Care of the Young
Many instincts and dawning intelligence seem to center around the care of the young. Distinctive secondary modifications in the female have to do largely with this function. It has its beginnings in the unconscious equipment of eggs with nutritive materials and in, the provision by the female of a sheltering uterus or brood sac of some kind. Later in evolution parental care may take the form of building nests in which to incubate eggs after they have been laid, and of behavior that supplements the helplessness of the newly hatched or born.
In higher animals there is a prolonged period of dependence upon the parents, after hatching or birth, which makes “schooling” possible through association with the parents. The relation is a reciprocal one, for the child or offspring is an educator as well as the parent. Cooperation, not competition, is the key to family life exhibited by man and the higher animals. In this way the traditions and acquired wisdom are handed on among animals as soon as an adequate vehicle by way of brain equipment is elaborated for it.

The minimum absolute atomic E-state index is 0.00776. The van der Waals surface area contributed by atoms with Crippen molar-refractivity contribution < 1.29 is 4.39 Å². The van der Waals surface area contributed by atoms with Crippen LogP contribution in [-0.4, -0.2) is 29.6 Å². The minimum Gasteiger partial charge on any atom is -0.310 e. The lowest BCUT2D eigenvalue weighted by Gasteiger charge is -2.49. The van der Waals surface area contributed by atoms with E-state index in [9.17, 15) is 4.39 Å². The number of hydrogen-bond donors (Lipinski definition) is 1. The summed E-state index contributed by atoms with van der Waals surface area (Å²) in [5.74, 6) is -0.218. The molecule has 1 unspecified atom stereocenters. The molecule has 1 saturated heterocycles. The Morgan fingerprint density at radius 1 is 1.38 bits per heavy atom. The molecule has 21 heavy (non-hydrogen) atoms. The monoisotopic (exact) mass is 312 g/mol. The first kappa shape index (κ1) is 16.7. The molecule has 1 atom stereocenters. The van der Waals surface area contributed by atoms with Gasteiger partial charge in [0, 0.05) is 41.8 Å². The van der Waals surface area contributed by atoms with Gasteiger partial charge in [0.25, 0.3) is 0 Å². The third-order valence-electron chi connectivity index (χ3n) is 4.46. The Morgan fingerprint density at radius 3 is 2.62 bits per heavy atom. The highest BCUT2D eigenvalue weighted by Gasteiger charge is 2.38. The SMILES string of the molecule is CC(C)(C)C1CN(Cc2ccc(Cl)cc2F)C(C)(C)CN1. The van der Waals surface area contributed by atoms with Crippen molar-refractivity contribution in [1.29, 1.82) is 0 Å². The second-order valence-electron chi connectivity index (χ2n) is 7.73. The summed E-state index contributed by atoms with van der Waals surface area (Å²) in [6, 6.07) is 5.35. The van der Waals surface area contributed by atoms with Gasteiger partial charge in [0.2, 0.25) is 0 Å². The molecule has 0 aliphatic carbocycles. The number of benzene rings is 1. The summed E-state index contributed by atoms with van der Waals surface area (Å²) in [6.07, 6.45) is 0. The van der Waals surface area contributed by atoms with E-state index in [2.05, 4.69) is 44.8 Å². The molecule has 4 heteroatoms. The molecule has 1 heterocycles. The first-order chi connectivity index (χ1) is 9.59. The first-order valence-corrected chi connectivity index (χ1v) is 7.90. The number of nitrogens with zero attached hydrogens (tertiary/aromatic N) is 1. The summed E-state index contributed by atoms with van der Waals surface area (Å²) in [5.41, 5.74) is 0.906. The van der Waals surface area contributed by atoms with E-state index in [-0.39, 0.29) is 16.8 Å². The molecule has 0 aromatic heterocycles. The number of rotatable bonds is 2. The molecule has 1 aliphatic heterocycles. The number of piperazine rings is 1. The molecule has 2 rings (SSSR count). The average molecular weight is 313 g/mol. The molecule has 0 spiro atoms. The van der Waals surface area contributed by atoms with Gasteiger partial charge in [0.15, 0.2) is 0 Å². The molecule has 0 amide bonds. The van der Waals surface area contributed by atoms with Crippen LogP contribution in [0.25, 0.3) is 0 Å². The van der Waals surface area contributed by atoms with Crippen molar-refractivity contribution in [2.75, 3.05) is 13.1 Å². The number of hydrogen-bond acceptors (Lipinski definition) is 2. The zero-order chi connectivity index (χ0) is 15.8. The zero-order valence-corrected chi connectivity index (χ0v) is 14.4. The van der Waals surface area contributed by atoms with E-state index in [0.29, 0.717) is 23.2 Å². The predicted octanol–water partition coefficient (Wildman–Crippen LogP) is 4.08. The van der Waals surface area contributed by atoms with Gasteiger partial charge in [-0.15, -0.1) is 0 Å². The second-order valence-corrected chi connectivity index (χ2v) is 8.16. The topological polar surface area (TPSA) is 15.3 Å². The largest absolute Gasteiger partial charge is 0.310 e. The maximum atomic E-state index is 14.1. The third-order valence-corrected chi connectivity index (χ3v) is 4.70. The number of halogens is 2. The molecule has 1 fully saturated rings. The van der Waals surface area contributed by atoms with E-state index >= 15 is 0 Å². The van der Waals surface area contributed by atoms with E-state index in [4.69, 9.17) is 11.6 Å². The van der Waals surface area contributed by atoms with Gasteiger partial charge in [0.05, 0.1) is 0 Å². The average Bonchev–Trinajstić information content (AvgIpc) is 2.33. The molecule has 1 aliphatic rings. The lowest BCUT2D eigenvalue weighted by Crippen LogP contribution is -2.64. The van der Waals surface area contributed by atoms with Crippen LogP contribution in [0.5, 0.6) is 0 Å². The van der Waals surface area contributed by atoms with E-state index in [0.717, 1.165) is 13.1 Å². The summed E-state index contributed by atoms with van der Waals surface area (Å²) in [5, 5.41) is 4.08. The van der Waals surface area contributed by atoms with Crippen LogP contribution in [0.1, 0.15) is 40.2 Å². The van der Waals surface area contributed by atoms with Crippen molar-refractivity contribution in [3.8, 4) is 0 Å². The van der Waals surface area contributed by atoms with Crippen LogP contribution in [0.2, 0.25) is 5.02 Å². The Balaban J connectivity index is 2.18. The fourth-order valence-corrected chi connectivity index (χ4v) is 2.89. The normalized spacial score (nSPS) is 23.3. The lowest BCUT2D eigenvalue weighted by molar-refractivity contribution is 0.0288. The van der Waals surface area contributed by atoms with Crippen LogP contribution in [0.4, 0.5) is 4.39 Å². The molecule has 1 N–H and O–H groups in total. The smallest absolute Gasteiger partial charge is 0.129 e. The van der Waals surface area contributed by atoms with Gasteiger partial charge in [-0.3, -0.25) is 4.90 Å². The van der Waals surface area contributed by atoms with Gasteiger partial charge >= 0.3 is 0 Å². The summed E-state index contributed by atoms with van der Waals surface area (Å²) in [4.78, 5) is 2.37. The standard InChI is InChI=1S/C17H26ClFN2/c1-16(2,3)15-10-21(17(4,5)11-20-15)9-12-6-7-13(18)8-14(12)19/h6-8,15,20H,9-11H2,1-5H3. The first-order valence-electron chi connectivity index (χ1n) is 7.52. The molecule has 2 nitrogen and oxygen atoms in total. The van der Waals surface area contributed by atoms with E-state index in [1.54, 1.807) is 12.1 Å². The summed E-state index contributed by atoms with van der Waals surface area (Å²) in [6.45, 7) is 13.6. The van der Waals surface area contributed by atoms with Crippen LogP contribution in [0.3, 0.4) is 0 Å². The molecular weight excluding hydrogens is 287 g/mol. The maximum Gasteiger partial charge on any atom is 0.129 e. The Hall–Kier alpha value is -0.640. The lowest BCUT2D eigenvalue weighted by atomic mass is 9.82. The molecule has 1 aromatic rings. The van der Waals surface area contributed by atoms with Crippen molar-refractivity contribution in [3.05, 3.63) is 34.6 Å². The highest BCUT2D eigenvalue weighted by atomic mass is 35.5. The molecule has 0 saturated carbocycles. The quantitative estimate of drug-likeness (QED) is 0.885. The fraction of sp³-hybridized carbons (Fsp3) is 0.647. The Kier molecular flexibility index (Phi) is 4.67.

The lower animals, on the other hand, never have any schooling. They are supplied once for all with a single “box of tricks,” or instincts, and as soon as they come into the world they know as much as their parents or as much as they need to know to fill their niche in nature. They never can experience the joy of learning from their parents or others of their kind and in the majority of instances they never even encounter their parents.
A prolonged dependence upon parental care is a mark of superiority, since it furnishes the soil in which budding intelligence may grow and flourish.
The dominance of mankind is correlated with the fact that the education involved in family life is extended over relatively so long a time. In the case of modern man, children do not gain independence from their parents, in the most fortunate instances, until at least one third of the entire span of life is past.